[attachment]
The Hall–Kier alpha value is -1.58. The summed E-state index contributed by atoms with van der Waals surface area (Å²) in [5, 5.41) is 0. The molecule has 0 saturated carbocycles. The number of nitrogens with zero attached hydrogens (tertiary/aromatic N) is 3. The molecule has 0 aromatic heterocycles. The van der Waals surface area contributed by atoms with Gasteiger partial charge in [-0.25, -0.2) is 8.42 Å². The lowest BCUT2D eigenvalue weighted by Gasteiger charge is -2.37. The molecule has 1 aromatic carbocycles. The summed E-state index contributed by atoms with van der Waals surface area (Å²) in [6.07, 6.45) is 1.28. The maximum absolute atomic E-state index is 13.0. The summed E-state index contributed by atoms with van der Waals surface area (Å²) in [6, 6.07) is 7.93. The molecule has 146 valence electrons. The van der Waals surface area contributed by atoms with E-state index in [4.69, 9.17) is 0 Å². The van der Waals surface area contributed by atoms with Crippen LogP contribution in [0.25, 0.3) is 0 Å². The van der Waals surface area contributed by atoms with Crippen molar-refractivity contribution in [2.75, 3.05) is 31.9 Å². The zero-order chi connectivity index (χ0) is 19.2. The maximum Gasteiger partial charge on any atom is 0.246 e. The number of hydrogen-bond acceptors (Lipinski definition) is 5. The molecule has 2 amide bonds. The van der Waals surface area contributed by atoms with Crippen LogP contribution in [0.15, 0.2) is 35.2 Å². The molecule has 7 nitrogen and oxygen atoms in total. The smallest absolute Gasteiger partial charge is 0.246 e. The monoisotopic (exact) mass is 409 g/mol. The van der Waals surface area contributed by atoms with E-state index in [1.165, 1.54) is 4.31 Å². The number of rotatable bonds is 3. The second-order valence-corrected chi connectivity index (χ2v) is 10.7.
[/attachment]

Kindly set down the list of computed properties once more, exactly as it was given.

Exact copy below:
The Hall–Kier alpha value is -1.58. The summed E-state index contributed by atoms with van der Waals surface area (Å²) in [5, 5.41) is 0. The molecule has 0 saturated carbocycles. The number of nitrogens with zero attached hydrogens (tertiary/aromatic N) is 3. The molecule has 0 aromatic heterocycles. The van der Waals surface area contributed by atoms with Gasteiger partial charge in [-0.25, -0.2) is 8.42 Å². The lowest BCUT2D eigenvalue weighted by Gasteiger charge is -2.37. The molecule has 1 aromatic carbocycles. The summed E-state index contributed by atoms with van der Waals surface area (Å²) in [6.07, 6.45) is 1.28. The maximum absolute atomic E-state index is 13.0. The summed E-state index contributed by atoms with van der Waals surface area (Å²) in [6, 6.07) is 7.93. The molecule has 146 valence electrons. The van der Waals surface area contributed by atoms with E-state index in [4.69, 9.17) is 0 Å². The van der Waals surface area contributed by atoms with Crippen LogP contribution in [0.25, 0.3) is 0 Å². The van der Waals surface area contributed by atoms with Crippen molar-refractivity contribution in [2.75, 3.05) is 31.9 Å². The zero-order chi connectivity index (χ0) is 19.2. The maximum Gasteiger partial charge on any atom is 0.246 e. The number of hydrogen-bond acceptors (Lipinski definition) is 5. The molecule has 2 amide bonds. The van der Waals surface area contributed by atoms with Crippen LogP contribution in [0.15, 0.2) is 35.2 Å². The molecule has 7 nitrogen and oxygen atoms in total. The smallest absolute Gasteiger partial charge is 0.246 e. The monoisotopic (exact) mass is 409 g/mol. The van der Waals surface area contributed by atoms with E-state index in [1.165, 1.54) is 4.31 Å². The number of rotatable bonds is 3. The second-order valence-corrected chi connectivity index (χ2v) is 10.7.